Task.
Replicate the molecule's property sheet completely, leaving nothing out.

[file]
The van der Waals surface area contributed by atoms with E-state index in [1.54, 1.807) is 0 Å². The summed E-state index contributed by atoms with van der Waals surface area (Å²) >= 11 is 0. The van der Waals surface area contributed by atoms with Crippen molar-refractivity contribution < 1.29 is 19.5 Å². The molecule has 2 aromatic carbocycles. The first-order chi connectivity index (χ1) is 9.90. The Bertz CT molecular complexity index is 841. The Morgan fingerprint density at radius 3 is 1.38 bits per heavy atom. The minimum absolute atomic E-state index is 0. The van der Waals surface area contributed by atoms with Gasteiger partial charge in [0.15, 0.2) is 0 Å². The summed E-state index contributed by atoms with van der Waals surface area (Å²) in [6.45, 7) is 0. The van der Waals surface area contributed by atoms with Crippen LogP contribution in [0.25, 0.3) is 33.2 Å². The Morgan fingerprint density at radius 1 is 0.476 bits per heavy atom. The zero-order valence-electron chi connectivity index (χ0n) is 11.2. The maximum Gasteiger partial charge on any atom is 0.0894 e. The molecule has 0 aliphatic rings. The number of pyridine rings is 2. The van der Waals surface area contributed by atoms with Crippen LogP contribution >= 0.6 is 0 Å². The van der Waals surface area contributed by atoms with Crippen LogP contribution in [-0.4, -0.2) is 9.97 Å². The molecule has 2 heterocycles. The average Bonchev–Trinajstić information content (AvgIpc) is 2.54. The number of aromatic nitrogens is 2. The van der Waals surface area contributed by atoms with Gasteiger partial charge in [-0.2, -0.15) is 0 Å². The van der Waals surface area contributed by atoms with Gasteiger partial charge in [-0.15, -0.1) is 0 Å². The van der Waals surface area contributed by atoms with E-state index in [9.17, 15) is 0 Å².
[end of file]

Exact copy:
The van der Waals surface area contributed by atoms with E-state index in [1.54, 1.807) is 0 Å². The summed E-state index contributed by atoms with van der Waals surface area (Å²) >= 11 is 0. The van der Waals surface area contributed by atoms with Crippen molar-refractivity contribution < 1.29 is 19.5 Å². The molecule has 2 aromatic carbocycles. The first-order chi connectivity index (χ1) is 9.90. The Bertz CT molecular complexity index is 841. The Morgan fingerprint density at radius 3 is 1.38 bits per heavy atom. The minimum absolute atomic E-state index is 0. The van der Waals surface area contributed by atoms with Gasteiger partial charge in [0.15, 0.2) is 0 Å². The summed E-state index contributed by atoms with van der Waals surface area (Å²) in [6.45, 7) is 0. The van der Waals surface area contributed by atoms with Crippen LogP contribution in [0.25, 0.3) is 33.2 Å². The Morgan fingerprint density at radius 1 is 0.476 bits per heavy atom. The zero-order valence-electron chi connectivity index (χ0n) is 11.2. The maximum Gasteiger partial charge on any atom is 0.0894 e. The molecule has 0 aliphatic rings. The number of pyridine rings is 2. The van der Waals surface area contributed by atoms with Crippen LogP contribution >= 0.6 is 0 Å². The van der Waals surface area contributed by atoms with Crippen LogP contribution in [-0.4, -0.2) is 9.97 Å². The molecule has 2 heterocycles. The average Bonchev–Trinajstić information content (AvgIpc) is 2.54. The number of aromatic nitrogens is 2. The van der Waals surface area contributed by atoms with Gasteiger partial charge in [-0.2, -0.15) is 0 Å². The van der Waals surface area contributed by atoms with Gasteiger partial charge in [-0.15, -0.1) is 0 Å². The van der Waals surface area contributed by atoms with E-state index in [9.17, 15) is 0 Å².